Despite such an impressive and comprehensive reach, Turkish pharmaceutical exports are still quite low and far away from their true potential. However, thanks to the increasing awareness on the company level and the strategic efforts of government agencies together with NGOs like ourselves, we have been observing encouraging improvements.

We established the Turkish Pharmaceutical Exporters Platform at the beginning of 2012 with the specific purpose of increasing the export capacity and the competitiveness of the Turkish pharmaceutical industry. Becoming one of the world’s leading pharmaceutical producers and exporters is one of the main objectives of our industry. Today, our Platform has a total of 23 national and multinational members.

 

Has the approach been focused on specific therapeutic areas or trying to build certain capabilities?

One of the most important priorities for our country is biotechnology. As it is known, biotechnological drugs are shaping the present and future of the global pharma industry. In the last 10 years, biotechnological methods in the world pharmaceutical industry have made it possible to treat many diseases. Accordingly, the share of these products in the world’s pharmaceutical market has reached up to 30 percent; there is a similar situation in our country. The share of the Turkish biotechnological pharmaceutical market reached 25 percent in 2020.

It is unthinkable for us to lag behind the biotech transformation considering our deep-rooted and powerful pharmaceutical industry, which has a history of more than a century. However, in the current situation, we see that our country is still largely dependent on foreign sources in this product category. Annual imports in this area are at the level of USD1.6 billion each year. It is necessary to facilitate patients’ access to these drugs, to alleviate the burden on the health system, to make our strong national pharmaceutical industry one of the leading players across the globe, and to make a significant contribution to the country’s economy by reducing the foreign trade deficit.

Very impressive investments have been made in the field of biotechnology in the last 5 years; companies are working hard to enter the global biosimilars market with a long-term perspective. In this regard, the amount of investment incentive certificates received by our companies in the last period has reached USD 1.1 billion. In addition, intensive technology transfer, know-how and human resources investments are being made for these products. The biotechnological pharmaceuticals market is constituted of a total of 141 brands and 348 medical forms. The production of the 29 types of biosimilars under 7 different brands is taking place in Turkey.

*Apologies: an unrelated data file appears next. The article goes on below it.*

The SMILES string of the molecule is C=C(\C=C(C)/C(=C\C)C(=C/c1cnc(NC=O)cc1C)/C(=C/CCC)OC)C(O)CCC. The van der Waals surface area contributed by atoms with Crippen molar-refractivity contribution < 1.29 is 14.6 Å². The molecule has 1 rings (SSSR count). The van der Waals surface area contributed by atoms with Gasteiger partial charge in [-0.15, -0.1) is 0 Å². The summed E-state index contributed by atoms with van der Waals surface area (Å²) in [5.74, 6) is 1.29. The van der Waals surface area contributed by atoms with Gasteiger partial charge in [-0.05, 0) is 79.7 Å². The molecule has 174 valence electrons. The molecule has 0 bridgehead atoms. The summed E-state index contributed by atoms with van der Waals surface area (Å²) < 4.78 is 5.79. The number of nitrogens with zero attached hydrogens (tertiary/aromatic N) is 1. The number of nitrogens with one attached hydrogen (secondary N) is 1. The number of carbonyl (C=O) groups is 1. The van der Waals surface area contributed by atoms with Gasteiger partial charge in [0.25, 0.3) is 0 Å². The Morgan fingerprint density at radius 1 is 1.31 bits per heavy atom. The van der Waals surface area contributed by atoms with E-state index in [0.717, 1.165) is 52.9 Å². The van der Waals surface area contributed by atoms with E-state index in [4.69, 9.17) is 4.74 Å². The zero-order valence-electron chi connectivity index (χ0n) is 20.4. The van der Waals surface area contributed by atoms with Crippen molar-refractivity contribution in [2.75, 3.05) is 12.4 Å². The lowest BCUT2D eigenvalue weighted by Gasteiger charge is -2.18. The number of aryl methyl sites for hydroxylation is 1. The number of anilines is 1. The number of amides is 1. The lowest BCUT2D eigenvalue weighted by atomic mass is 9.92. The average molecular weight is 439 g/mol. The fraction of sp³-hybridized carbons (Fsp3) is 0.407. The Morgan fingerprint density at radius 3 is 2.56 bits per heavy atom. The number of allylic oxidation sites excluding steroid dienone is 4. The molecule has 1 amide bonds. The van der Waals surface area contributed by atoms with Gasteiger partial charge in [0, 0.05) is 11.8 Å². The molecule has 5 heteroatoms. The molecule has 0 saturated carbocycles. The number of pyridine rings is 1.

We continue our investments abroad and establish strategic partnerships with the world’s leading biotechnology companies. Given the rooted pharma production culture we believe that Turkey will also be successful in this field.

In order for Turkey to compete effectively with its competitors in this field, a supportive ecosystem needs to be established. Enhanced licensing regulation that will shorten time-to-market is of utmost importance. New incentive schemes geared towards more public funding would be of help. New patients should be encouraged to begin treatment with biosimilars produced in our country.

 

Having mentioned an increase of production of high-value products, what else is on IEIS’ current agenda?

We have set some goals not only as an industry but as a country: increase the production of high-value products not only in pharma but across all industries, create a suitable research and development (R&D) environment through more funding and new public policies, and promote domestic production of biosimilar products. According to recent reports, the main driving force for European markets will be biosimilars and Turkey has to get on front of that; we have the necessary facilities and capabilities because Turkish companies have been investing heavily in biosimilars, but the lack of regulations and incentives are holding them back. We are expecting to have a new regulatory system for biotechnology products soon.

To summarize, our two main goals are creating a suitable R&D environment, strengthening the relationship between industry and academia, and promoting biosimilars. Our strategy will help balance our foreign trade deficit.

 

What is the perception that Turkish pharma products enjoy around the world and how do you differentiate from other generics-producing countries such as India?

There is a gap between the reality and perception of the Turkish pharma industry abroad. We have EMA-certified facilities that can even produce biotechnology products, including mRNA vaccines. Our facilities are in great condition and adhere to high-quality standards but, unfortunately, we are producing mostly generics which are not generally associated with high technology. As I explained, the pricing policies and the lack of API production continue to be an obstacle.